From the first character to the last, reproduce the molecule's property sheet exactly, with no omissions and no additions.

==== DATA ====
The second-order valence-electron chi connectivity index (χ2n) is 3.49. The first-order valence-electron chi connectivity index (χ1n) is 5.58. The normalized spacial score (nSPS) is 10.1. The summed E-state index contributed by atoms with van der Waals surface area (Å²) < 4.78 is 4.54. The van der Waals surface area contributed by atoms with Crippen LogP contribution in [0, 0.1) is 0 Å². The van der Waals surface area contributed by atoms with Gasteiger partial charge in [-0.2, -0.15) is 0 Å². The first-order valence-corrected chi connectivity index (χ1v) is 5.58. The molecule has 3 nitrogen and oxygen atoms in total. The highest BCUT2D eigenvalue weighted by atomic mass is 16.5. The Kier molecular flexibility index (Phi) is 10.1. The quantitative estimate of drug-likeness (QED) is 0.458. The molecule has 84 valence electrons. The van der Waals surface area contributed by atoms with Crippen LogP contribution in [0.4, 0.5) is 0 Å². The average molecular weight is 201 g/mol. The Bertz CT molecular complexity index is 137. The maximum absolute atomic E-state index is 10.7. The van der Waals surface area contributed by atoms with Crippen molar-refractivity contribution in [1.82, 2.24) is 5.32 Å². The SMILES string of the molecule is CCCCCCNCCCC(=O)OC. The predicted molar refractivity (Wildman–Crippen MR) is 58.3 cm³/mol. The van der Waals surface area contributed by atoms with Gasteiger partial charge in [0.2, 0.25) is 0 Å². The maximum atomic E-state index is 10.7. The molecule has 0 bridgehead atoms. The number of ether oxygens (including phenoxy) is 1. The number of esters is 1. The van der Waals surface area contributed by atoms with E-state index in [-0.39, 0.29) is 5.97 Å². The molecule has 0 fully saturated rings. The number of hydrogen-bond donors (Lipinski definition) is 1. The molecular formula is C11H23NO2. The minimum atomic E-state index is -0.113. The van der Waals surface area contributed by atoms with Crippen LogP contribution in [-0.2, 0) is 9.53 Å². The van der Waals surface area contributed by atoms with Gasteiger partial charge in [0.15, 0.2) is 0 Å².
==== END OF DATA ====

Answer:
The second-order valence-electron chi connectivity index (χ2n) is 3.49. The first-order valence-electron chi connectivity index (χ1n) is 5.58. The normalized spacial score (nSPS) is 10.1. The summed E-state index contributed by atoms with van der Waals surface area (Å²) < 4.78 is 4.54. The van der Waals surface area contributed by atoms with Crippen LogP contribution in [0, 0.1) is 0 Å². The van der Waals surface area contributed by atoms with Gasteiger partial charge in [-0.2, -0.15) is 0 Å². The first-order valence-corrected chi connectivity index (χ1v) is 5.58. The molecule has 3 nitrogen and oxygen atoms in total. The highest BCUT2D eigenvalue weighted by atomic mass is 16.5. The Kier molecular flexibility index (Phi) is 10.1. The quantitative estimate of drug-likeness (QED) is 0.458. The molecule has 84 valence electrons. The van der Waals surface area contributed by atoms with Crippen LogP contribution in [0.4, 0.5) is 0 Å². The average molecular weight is 201 g/mol. The Bertz CT molecular complexity index is 137. The maximum absolute atomic E-state index is 10.7. The van der Waals surface area contributed by atoms with Crippen molar-refractivity contribution in [1.82, 2.24) is 5.32 Å². The SMILES string of the molecule is CCCCCCNCCCC(=O)OC. The predicted molar refractivity (Wildman–Crippen MR) is 58.3 cm³/mol. The van der Waals surface area contributed by atoms with Gasteiger partial charge in [0.2, 0.25) is 0 Å². The maximum atomic E-state index is 10.7. The molecule has 0 bridgehead atoms. The number of ether oxygens (including phenoxy) is 1. The number of esters is 1. The van der Waals surface area contributed by atoms with E-state index in [-0.39, 0.29) is 5.97 Å². The molecule has 0 fully saturated rings. The number of hydrogen-bond donors (Lipinski definition) is 1. The molecular formula is C11H23NO2. The minimum atomic E-state index is -0.113. The van der Waals surface area contributed by atoms with Crippen LogP contribution in [-0.2, 0) is 9.53 Å². The van der Waals surface area contributed by atoms with Gasteiger partial charge in [0.15, 0.2) is 0 Å².